Tuesday

14th Jul 2020

Opinion

EU-Russia trade bouncing back despite sanctions

  • After three years in decline due to sanctions, EU-Russia trade relations have picked up 20 percent so far in 2017 (Photo: kremlin.ru)

Earlier this year, I published an academic research paper on EU-Russia trade relations after sanctions were imposed in July 2014.

The article showed a drastic decline in both import and export in sectors affected by sanctions as well as other economic sectors that were suffering from the uncertainties created by the crises in Crimea and Ukraine.

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In September, the EU Parliament published a report confirming that this decline continued in 2016 and this news was also reported by EUobserver.

However, the trend has changed in 2017.

Eurostat data from the first seven months of the year shows that this decline has stopped and, in fact, the trend was reversed with an expected increase of 20 percent by the end of the year compared to 2016.

EU-Russia trade was up to €285 billion in 2014. In 2016, this number dropped to €181 billion. In only three years, EU members imported €64 billion less from Russia and exported to it €31 billion less. This decline affected Germany, Italy, Austria and Lithuania above all, which constitute €14.5 billion less in export towards Russia.

However, Austria, Ireland and Lithuania are the three members that suffered the most in relative terms with declines in export of 51, 50 and 40 percent respectively in two years only. Interestingly, Luxembourg is the only country that increased its exports to Russia from 2014 to 2016.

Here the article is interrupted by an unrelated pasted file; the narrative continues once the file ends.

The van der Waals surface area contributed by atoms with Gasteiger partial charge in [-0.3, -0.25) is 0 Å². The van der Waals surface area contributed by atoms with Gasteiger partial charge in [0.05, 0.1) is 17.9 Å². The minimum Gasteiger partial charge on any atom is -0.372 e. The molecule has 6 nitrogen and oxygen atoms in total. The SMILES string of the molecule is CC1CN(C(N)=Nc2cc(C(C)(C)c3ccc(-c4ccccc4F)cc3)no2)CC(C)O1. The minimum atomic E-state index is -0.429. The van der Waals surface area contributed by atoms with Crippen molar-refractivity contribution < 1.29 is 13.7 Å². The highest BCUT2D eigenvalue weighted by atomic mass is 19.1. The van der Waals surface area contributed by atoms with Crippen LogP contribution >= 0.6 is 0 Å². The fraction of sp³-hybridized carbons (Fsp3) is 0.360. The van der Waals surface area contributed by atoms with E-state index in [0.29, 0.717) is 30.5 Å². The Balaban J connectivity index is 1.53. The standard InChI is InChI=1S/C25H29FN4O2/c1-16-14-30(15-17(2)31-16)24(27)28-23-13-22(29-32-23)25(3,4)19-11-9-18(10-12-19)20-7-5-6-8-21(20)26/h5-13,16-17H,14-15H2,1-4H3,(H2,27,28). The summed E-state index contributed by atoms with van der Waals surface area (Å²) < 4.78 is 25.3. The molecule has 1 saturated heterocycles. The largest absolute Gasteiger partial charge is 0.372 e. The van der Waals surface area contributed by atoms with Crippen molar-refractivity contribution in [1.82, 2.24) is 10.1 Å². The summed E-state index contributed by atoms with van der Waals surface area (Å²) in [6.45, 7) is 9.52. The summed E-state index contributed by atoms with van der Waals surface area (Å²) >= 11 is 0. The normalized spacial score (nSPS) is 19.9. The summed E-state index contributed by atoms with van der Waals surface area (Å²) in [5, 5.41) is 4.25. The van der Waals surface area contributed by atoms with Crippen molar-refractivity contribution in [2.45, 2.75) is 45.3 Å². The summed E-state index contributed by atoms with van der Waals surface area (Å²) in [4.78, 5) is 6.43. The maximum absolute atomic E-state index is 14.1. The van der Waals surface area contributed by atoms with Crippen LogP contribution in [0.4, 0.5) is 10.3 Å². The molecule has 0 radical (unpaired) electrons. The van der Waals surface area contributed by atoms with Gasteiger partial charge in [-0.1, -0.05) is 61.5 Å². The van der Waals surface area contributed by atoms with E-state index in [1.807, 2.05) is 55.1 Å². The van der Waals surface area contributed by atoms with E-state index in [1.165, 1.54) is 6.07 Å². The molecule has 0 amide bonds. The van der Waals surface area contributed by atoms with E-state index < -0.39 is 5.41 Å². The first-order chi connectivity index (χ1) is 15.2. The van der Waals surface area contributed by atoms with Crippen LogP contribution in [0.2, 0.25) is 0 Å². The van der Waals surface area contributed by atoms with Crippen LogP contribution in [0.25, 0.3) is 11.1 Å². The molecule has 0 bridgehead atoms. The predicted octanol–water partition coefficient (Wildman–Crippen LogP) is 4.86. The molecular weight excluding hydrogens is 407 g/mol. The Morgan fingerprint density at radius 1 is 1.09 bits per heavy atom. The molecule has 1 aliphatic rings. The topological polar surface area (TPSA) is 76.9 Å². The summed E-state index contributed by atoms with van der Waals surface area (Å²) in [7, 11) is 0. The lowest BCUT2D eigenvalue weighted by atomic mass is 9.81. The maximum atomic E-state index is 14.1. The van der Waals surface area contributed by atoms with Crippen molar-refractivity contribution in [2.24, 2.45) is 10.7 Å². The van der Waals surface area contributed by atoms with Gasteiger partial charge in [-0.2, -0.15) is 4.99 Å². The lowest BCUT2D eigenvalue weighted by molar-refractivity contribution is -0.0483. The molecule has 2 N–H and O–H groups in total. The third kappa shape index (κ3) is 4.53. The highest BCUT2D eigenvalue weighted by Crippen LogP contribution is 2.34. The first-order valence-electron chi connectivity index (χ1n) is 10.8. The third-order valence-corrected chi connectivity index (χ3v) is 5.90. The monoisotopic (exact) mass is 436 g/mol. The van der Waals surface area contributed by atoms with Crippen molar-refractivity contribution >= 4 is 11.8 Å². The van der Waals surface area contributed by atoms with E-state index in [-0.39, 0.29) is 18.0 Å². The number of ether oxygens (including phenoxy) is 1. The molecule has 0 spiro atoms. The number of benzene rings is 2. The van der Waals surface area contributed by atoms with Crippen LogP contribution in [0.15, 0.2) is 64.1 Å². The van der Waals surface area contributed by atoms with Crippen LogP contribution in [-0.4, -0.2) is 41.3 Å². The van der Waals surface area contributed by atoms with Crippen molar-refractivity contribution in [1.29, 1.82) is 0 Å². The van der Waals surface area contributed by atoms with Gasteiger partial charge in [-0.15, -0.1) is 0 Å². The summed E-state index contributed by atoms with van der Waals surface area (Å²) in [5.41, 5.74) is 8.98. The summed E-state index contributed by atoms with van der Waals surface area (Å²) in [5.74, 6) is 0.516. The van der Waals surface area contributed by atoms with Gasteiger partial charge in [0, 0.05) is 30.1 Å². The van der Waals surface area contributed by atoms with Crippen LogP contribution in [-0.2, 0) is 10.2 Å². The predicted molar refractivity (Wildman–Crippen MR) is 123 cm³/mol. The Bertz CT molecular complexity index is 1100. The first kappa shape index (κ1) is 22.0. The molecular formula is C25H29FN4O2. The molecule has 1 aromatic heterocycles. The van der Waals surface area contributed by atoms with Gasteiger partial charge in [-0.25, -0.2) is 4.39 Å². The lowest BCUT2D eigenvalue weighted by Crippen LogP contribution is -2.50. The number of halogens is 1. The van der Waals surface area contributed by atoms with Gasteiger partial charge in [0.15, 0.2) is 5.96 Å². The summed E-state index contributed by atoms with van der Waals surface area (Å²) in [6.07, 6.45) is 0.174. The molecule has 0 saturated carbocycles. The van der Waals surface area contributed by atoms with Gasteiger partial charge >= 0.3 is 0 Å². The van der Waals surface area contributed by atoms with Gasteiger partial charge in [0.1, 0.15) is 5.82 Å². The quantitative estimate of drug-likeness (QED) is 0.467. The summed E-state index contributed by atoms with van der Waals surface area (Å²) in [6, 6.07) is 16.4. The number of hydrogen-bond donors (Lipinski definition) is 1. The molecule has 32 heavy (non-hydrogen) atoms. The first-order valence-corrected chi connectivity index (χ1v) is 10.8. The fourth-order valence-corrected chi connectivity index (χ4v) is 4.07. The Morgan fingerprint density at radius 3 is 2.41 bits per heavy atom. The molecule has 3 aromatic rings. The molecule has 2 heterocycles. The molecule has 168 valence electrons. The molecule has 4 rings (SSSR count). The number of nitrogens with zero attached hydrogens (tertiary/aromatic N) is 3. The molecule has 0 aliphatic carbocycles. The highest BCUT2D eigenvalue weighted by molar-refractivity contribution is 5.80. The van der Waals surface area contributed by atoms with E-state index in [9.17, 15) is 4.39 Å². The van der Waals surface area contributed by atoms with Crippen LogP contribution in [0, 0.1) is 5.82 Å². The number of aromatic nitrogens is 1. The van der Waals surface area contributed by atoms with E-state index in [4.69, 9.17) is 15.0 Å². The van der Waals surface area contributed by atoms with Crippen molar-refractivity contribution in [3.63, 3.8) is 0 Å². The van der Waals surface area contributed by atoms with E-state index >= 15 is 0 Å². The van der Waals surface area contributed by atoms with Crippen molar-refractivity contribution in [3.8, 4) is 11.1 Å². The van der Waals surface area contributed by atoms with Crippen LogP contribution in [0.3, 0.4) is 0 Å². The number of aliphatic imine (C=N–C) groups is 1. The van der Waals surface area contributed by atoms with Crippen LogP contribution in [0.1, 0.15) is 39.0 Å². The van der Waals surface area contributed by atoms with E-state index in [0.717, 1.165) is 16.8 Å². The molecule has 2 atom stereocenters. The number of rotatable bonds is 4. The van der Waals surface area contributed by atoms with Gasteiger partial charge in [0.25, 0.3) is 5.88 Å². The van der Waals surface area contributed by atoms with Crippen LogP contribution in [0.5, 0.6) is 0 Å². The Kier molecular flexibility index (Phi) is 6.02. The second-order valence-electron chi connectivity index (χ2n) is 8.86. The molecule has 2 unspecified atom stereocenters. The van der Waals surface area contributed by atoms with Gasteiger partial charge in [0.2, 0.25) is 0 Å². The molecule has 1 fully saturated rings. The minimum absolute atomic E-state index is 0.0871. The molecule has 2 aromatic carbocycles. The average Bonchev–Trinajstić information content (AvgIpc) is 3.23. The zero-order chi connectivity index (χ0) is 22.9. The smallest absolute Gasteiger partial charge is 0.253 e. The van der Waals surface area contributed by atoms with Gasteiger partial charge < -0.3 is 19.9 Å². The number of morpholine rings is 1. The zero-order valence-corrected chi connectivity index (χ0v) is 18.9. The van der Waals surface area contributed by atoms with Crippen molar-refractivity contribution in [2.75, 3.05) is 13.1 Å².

The average decline for EU members was 34 percent in import and 29 percent in export with Russia. The trend was reversed starting in January 2016 when trade with most of EU member states started to recover.

Granular data

This is evident if we look at data for the half-year period. When we compare the first six months of 2016 with the same period of 2017, we notice that the volume of EU-Russia trade increased by €27 billion. The lion's share is for Germany with an expansion by €6 billion and the Netherlands with €4 billion. The only country that reduced its trade is Malta with a decrease of €400,000.

If we look at the exports only in the first six months of 2017 compared to last year, then the leading countries are Germany (plus €2.6 billion), Italy (plus €739 million) and the Netherlands (plus €707 million). The only countries decreasing their exports are Malta, Cyprus and the United Kingdom.

Winners...and losers

However, there are specific countries that have scored very positive results in relative terms. For instance, Bulgaria has almost doubled its export to Russia (plus 96 percent), Ireland experienced a 43 percent increase and Latvia by 37 percent.

Instead, Malta lost almost its entire export to Russia (minus 85 percent), while Cyprus limited the loss to 25 percent of its exports. On average, EU-wide exports to Russia increased by 25 percent compared to the first six months of 2016, which equals to more exports for €8 billion.

The projection for 2017 based on the first six months of the year indicates that the EU-Russia trade has been recovering since the lowest point of 2016 with an overall expected trade volume of €230 billion. While this is still far from the 2014 level, it is well above the levels reached in 2015 and 2016.

The behaviour of trading partners may be an indication that the Crimea crisis has been discounted already and that politics will, slowly, adjust.

One of the signals was the critical stand of some EU members to the recent round of secondary sanctions imposed by US Congress on Russia, which could create problems for companies involved in the construction of Nord Stream II.

While it is hard to predict the direction of trade flows in the future, we can state that the positive trend seems to lead towards a normalisation of EU-Russia trade in the coming future despite the unresolved crises in Crimea and Ukraine.

Francesco Giumelli is assistant professor in international relations at Groningen University and the author of "The Redistributive Impact of Restrictive Measures on EU Members: Winners and Losers from Imposing Sanctions on Russia"

Disclaimer

The views expressed in this opinion piece are the author's, not those of EUobserver.

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